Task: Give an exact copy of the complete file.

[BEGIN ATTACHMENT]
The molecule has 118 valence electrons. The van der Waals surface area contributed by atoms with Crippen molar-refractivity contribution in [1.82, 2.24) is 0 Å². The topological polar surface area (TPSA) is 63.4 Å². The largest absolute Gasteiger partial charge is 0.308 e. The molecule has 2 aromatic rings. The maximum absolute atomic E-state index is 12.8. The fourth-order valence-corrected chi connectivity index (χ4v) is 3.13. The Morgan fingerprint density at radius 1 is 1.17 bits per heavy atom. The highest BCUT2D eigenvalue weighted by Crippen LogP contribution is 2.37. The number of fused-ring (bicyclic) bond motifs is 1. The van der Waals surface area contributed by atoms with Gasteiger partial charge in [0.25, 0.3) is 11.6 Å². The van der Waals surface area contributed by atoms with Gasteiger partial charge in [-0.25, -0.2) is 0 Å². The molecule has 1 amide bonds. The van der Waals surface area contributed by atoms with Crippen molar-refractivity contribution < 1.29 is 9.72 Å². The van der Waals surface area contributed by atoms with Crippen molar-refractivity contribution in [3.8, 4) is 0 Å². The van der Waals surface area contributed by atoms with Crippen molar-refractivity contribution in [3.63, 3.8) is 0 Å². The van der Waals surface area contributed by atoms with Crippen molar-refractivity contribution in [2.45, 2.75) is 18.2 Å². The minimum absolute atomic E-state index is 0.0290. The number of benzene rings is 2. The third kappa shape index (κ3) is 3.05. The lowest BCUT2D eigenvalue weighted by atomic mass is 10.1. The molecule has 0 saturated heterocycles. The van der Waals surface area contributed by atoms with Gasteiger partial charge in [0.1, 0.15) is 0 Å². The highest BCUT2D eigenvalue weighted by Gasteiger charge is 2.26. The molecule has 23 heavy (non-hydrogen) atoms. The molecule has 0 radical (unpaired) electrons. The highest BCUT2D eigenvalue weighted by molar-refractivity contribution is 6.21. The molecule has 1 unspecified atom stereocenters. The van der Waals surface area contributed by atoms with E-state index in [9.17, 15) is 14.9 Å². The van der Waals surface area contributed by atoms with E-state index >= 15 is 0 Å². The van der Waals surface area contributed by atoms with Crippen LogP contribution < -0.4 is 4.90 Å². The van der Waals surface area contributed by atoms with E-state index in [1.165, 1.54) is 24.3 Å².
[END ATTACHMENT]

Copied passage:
The molecule has 118 valence electrons. The van der Waals surface area contributed by atoms with Crippen molar-refractivity contribution in [1.82, 2.24) is 0 Å². The topological polar surface area (TPSA) is 63.4 Å². The largest absolute Gasteiger partial charge is 0.308 e. The molecule has 2 aromatic rings. The maximum absolute atomic E-state index is 12.8. The fourth-order valence-corrected chi connectivity index (χ4v) is 3.13. The Morgan fingerprint density at radius 1 is 1.17 bits per heavy atom. The highest BCUT2D eigenvalue weighted by Crippen LogP contribution is 2.37. The number of fused-ring (bicyclic) bond motifs is 1. The van der Waals surface area contributed by atoms with Gasteiger partial charge in [0.25, 0.3) is 11.6 Å². The van der Waals surface area contributed by atoms with Gasteiger partial charge in [-0.25, -0.2) is 0 Å². The molecule has 1 amide bonds. The van der Waals surface area contributed by atoms with Crippen molar-refractivity contribution < 1.29 is 9.72 Å². The van der Waals surface area contributed by atoms with Crippen molar-refractivity contribution in [3.8, 4) is 0 Å². The van der Waals surface area contributed by atoms with Crippen molar-refractivity contribution in [3.63, 3.8) is 0 Å². The van der Waals surface area contributed by atoms with Crippen molar-refractivity contribution in [2.45, 2.75) is 18.2 Å². The minimum absolute atomic E-state index is 0.0290. The number of benzene rings is 2. The third kappa shape index (κ3) is 3.05. The lowest BCUT2D eigenvalue weighted by atomic mass is 10.1. The molecule has 0 saturated heterocycles. The van der Waals surface area contributed by atoms with Gasteiger partial charge in [0.1, 0.15) is 0 Å². The highest BCUT2D eigenvalue weighted by Gasteiger charge is 2.26. The molecule has 23 heavy (non-hydrogen) atoms. The molecule has 0 radical (unpaired) electrons. The highest BCUT2D eigenvalue weighted by molar-refractivity contribution is 6.21. The molecule has 1 unspecified atom stereocenters. The van der Waals surface area contributed by atoms with E-state index in [9.17, 15) is 14.9 Å². The van der Waals surface area contributed by atoms with E-state index >= 15 is 0 Å². The van der Waals surface area contributed by atoms with Crippen LogP contribution < -0.4 is 4.90 Å². The van der Waals surface area contributed by atoms with E-state index in [1.165, 1.54) is 24.3 Å².